Monday 28th July saw the official launch of the eagerly anticipated Balvenie 14yo Caribbean Cask expression in Australia. Held at The Cuban Place / Parke Davis bar in York Street, Sydney, it saw a gathering of the usual suspects to enjoy what William Grant & Sons Australia do best: Putting on a great whisky event.
Entering the venue, one was greeted immediately by a musical duo playing an intriguing & entertaining mix of songs on an electric guitar and a steel kettle drum! But before you could quite work out whether you were hearing ABBA or La Bamba, the inimitable James Buntin, Balvenie Ambassador, was there to offer you a dram or a cocktail. The cocktails – creations of the talented Dick Blanchard – were stylish, attractive, and…it must be said…dangerously more-ish. But when you walk in the door and you’re handed a glass of Balvenie 21yo within two minutes of arriving, you know you’re at a good event. The Doublewood 12yo & 17yo expressions were also on hand to try, making for a wonderful spectrum of Balvenie goodness.
Out there in whisky consumerville right now, there are three little letters causing a stir: NAS.
Neutral Alcohol Spirit?
New Amber Strathisla?
How about Non Aggressive Speysiders?
No, it’s “No age statement”. If you read the spite and vitriol from some commentators – mostly chided bloggers who feel the industry owes them something – you’d think it was the most sinful development in whisky since Robert Pattison turned to his brother Walter and asked, “Why don’t we buy some parrots?”
(Or, if that reference is a bit obscure for you, then how about the worst sin since the Cardhu Pure Malt fiasco?)
The story goes that aged malt is in high demand; supply is short; and bottlers want to flog younger, cheaper whisky. It’s no longer practical for a distillery portfolio’s “entry level” expression to be 12 years old, and – believe it or not – whisky is made to a price point. And so it is both simultaneously sensible and opportunistic to create blends or vattings with a large proportion of mostly young stock (say 3-7 years), add in a smaller proportion of older stock, and then bottle the new expression without an age statement, so that the whisky’s youthfulness is not apparent on the label. Shocking, isn’t it? The perpetrators should head straight to confession and say three hail Johnnie Walker Blue Labels, right?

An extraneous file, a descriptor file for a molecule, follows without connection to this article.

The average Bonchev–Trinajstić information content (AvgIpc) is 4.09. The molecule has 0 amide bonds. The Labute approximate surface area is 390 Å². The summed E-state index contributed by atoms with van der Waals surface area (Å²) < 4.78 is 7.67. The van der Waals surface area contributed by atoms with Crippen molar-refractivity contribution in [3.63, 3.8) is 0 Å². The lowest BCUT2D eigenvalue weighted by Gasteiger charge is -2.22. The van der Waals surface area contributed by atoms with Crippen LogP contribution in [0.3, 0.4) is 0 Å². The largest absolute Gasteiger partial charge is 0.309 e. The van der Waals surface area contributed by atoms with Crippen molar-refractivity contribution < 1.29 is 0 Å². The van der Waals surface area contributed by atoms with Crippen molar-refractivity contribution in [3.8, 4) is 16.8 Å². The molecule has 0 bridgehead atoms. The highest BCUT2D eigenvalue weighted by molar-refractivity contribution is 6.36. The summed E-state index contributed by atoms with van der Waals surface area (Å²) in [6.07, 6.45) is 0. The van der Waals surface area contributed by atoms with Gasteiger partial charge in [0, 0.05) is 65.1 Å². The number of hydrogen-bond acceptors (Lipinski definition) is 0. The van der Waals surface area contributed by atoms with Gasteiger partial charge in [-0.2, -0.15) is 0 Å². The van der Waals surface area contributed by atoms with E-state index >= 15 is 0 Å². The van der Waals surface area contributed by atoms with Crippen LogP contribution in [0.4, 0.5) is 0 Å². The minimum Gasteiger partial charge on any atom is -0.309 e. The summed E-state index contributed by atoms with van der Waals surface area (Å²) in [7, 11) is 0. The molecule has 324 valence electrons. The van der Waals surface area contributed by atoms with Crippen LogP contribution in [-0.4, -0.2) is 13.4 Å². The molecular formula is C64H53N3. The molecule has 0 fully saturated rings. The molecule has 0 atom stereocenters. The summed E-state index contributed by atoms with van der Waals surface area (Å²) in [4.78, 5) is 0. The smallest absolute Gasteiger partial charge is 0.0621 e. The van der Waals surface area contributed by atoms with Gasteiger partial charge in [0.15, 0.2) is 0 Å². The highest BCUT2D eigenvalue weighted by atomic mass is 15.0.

Everyone has a bucket list, and I daresay most whisky drinkers would probably list visiting their favourite distillery as a “must do” at some stage in their life. But if you’re really serious about your whiskies and you could actually get yourself to six distilleries before qualifying for your entitlement of the angels’ share, what are the Top Six to visit? In no particular order…
Is it because it was the first distillery to actively and commercially market its own single malt? Is it because it’s the largest selling single malt in the world? Is it because it’s one of the largest distilleries in Scotland? Is it because it’s still independent and family-owned? Yes, it’s all of those things, but there’s one other key reason to visit here: It’s actually a really good distillery to see and experience!
There are a range of tours on offer at the Visitor Centre, from the free Classic Tour (which, amazingly, still includes a dram of the 12, 15, and 18yo expressions), to the incredibly comprehensive Pioneer’s Tour (£75) that includes some very special tastings and warehouse visits along the way, plus you can draw and bottle your own 200ml sample from a selection of four different casks. The guides are professional, knowledgeable, and entertaining, and – despite the fact that this is a major tourist attraction – you do see and experience the real deal.
From a technical point of view, despite being one of the largest distilleries and brands, production is still very traditional – including direct fired stills and stillmen who take the middle cut when the strength and purity is right, rather than when the computer goes “bing”. All in all, it’s the perfect glimpse into the malt whisky industry.
It still claims to be “the smallest distillery in Scotland”, which actually stopped being true quite a few years ago now, but Edradour can certainly lay claim to being one of the prettiest. Yes, it is small, and its production is quaint…..right down to the draff being hand-shovelled out of the mashtun and onto an old timber cart. But the valley, the stream, and the buildings are stunning, and the whole of production takes place in a building that’s smaller than most family homes.